As a personal trainer, kickboxing instructor, and fitness model, I spend an awful lot of time moving my body in all planes of motion. On any given day, I may be found training a client, bootcamp-style in Central Park in the morning, then running to a casting where I’m given ten seconds to show off my impressive tricks (i.e. jumping right into a dancer’s pose without a proper warm-up) in the afternoon, then teaching a kickboxing class at 5 p.m., and finally ending the evening weight-training a client or two. And that doesn’t even account for my own workouts, which could be anything from a bootcamp to a 6 mile run, or as is the case more frequently these days, a nice, gentle, restorative yoga class.
This extremely active lifestyle has its benefits (for one, I adore my job and am never, ever bored), but it can also take a major toll on one’s body. When I first decided to devote my life to helping others achieve their fitness goals, I was not aware of the impact it would have on my own personal fitness. I’ve always been active, but this is next level, and at the end of each day, I would find myself exhausted, sore, and reaching for the Ibuprofen to help with the painful inflammation (usually in my lower back, hips, and shoulders). But as the days went by, I was becoming uncomfortable with this new pill-popping routine I’d established. I live a sober life, and really prefer to treat what ails my body holistically whenever possible. And so, I did what made the most sense to me as an informed fitness professional: I put down the Ibuprofen and turned to yoga to ease my sore, overworked muscles. Since adopting this “pain replacement,” I’ve had very little pain, my energy levels throughout the day have improved, and I sleep more peacefully at night. Here are my go-to poses to both soothe and recharge my body & soul:
Downward dog (Adho Muka Svanasana) This simple asana is so effective, requires no prior stretching, and has the wonderful regenerative benefit of all inversions: bringing blood flow, and thus, oxygen, to the brain. It also relieves tightness in my upper back and calves, which are problematic areas for me.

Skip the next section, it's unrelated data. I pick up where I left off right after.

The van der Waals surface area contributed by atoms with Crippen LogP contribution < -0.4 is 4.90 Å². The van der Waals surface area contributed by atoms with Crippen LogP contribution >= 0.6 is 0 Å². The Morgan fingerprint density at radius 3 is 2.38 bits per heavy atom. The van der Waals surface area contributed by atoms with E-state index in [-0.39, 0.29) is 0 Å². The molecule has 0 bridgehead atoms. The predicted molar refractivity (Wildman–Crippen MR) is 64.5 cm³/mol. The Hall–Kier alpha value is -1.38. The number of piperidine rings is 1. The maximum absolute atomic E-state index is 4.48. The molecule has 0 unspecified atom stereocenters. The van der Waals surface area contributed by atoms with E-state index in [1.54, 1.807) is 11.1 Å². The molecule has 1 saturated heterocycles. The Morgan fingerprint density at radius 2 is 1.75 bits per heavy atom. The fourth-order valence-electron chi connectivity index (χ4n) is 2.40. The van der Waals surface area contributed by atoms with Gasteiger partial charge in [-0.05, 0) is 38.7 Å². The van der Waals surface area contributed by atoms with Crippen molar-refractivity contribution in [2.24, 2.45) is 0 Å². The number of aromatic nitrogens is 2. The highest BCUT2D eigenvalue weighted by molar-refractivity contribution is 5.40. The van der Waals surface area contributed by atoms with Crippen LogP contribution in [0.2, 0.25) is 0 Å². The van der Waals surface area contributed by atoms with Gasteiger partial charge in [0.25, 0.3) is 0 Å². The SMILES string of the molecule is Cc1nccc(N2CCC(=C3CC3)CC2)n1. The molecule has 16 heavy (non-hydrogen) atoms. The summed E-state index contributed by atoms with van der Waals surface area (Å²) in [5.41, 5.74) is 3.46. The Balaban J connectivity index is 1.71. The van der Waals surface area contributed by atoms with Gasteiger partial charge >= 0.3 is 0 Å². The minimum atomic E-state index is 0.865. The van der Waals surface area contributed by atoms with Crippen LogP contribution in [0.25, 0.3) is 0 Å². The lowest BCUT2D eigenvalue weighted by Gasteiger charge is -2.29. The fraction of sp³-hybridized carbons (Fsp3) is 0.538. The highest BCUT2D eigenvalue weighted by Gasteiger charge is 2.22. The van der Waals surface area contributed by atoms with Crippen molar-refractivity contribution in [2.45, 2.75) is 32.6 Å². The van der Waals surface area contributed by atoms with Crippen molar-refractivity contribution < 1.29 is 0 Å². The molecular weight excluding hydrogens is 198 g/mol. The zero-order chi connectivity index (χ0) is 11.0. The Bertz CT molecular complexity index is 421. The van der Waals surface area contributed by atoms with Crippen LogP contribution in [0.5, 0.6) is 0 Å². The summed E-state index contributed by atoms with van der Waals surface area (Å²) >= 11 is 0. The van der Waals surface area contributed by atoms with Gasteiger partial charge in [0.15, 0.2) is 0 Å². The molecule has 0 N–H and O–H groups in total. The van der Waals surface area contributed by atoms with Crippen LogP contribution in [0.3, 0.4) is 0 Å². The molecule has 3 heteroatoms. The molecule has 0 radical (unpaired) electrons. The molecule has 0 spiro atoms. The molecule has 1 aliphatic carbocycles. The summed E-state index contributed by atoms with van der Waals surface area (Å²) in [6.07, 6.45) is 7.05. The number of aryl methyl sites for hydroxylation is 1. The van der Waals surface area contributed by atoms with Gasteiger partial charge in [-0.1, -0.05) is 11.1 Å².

Standing Forward Bend (Uttanasana) This one is also super easy, and very effective at releasing tension in the hamstrings and hip flexors, which tend to be chronically tight when one spends a lot of time demonstrating jump squats and kettle bell swings! I drop into uttanasana at least three times a day, holding for up to two to three minutes
Camel Pose (Ustrasana) I like to do a few cobras and warm up a bit before going into camel. This is a nice follow-up to the standing forward bend as it opens up the shoulders, stretches the quads, the psoas muscles, and also gives me a big energy boost.
Pigeon Pose (Kapotasana) O.M.G. If I had the time, I would stay in pigeon pose for hours, and my hip flexors would be very, very happy. This is the one that completely suppresses the urge to reach for the ibuprofen. Pigeon gets to the deepest part of the hip flexor, lengthening it and releasing tension. Ahhhhh….
So, that’s it. These four simple poses have not only helped me squash the need for anti-inflammatories, but they’ve also helped lengthen my chronically-tight muscles, providing a sustainable routine that I can do daily, and that provides renewed energy to carry me through the rest of my hectic day. And you certainly don’t need to be a trainer or fitness pro to reap these benefits. These poses are super effective for anyone who spends the majority of their day sitting at a desk or standing upright (both of which can also cause tightness and pain in the lower back and hip flexors). So the next time you think about popping a pill to ease your pain, maybe try these asanas instead. The longterm benefits of yoga greatly outweigh the short-lasting effects of over-the-counter pain relievers.